Gomeroi woman Alison Whittaker launched her debut poetry collection, Lemons in the Chicken Wire, at an intimate reading and signing at the Centre for Indigenous Knowledges and Education on Friday.
The reflective and searingly honest book about space, displacement, family and love shares the stories of queer and transgender Indigenous Australians in the rural fringes of northern NSW.
The newly published author lays her personal experience bare, breaking down many of the barriers that often shield the community's visibility.
“It’s crucial to explore [queer and trans] stories, mostly because they go so unheard,” 22-year-old Alison tells NITV.
“When people talk about visibility they talk about disguise or attempts to hide, but we’ve been here for a really long time, since time immemorial, and I think a lot of the invisibility has been attributed to people looking for queerness on whiteness’ terms.”
Authenticity and the sense of staying true to the author’s original voice is also key, and Alison describes herself as fortunate for having had the support of Queensland’s black&write! association, which mentors Aboriginal and Torres Strait Islander writers and editors.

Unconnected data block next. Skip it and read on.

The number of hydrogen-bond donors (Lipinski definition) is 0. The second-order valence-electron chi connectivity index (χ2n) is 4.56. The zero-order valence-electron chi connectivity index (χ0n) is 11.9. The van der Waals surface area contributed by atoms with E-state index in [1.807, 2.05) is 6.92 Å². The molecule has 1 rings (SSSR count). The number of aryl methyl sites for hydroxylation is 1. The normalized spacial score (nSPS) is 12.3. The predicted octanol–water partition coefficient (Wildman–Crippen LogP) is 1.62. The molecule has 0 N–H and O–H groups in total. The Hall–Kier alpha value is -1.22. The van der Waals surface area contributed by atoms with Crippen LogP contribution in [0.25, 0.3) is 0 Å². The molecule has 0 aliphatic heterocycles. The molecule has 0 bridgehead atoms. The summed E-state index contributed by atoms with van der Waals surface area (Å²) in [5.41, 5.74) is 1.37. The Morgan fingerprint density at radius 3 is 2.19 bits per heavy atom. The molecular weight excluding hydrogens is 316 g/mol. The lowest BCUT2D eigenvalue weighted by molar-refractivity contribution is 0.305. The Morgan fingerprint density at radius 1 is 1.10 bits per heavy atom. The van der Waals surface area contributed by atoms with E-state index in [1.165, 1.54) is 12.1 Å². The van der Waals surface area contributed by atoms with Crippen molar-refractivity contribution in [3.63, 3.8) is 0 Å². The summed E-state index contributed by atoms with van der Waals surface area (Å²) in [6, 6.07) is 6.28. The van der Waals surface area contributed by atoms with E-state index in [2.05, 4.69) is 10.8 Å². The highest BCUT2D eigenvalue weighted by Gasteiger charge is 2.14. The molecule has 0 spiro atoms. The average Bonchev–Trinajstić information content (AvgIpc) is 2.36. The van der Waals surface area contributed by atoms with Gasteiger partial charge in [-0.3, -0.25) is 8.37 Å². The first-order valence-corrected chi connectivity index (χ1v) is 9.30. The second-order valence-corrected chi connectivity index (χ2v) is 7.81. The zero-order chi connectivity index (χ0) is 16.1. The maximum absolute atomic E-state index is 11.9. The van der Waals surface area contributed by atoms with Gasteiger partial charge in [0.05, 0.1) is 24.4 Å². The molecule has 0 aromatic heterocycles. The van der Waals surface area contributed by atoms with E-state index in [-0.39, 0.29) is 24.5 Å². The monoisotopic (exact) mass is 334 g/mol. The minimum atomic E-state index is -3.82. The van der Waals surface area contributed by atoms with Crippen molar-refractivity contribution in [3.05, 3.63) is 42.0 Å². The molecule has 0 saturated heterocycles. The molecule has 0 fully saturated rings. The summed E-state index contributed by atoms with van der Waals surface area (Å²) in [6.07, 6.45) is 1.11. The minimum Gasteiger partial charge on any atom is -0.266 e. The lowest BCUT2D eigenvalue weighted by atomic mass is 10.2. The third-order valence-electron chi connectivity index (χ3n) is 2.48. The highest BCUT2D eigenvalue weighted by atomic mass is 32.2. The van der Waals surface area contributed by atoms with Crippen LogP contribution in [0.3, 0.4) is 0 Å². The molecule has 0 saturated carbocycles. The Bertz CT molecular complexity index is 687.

“This was written in the course of five years and in that time the first time that anyone looked at it as a collection was the black&write! team, and so having the chance to pass that collection among queer Aboriginal women in the black&write! program and then to an Indigenous publishing house [Magabala Books] was just amazing.”
The stories she relates in the collection are drawn from her own experience and that of people she grew up with in regional Australia.
“It was that I’d start finding out something about myself and then someone else’s story wove in,” she says.
The land and rural life is at the heart of the collection as it has been in Alison’s life.
Alison grew up in Gunnedah and Tamworth before moving to Sydney to pursue a higher education at 17.
“It’s something I didn’t really appreciate until I moved away,” she says of life in rural NSW.
“I just missed it so much, I [would] just think about the landscape - the colours of the sunset are remarkable because there’s just so much dust kicked up all the time”.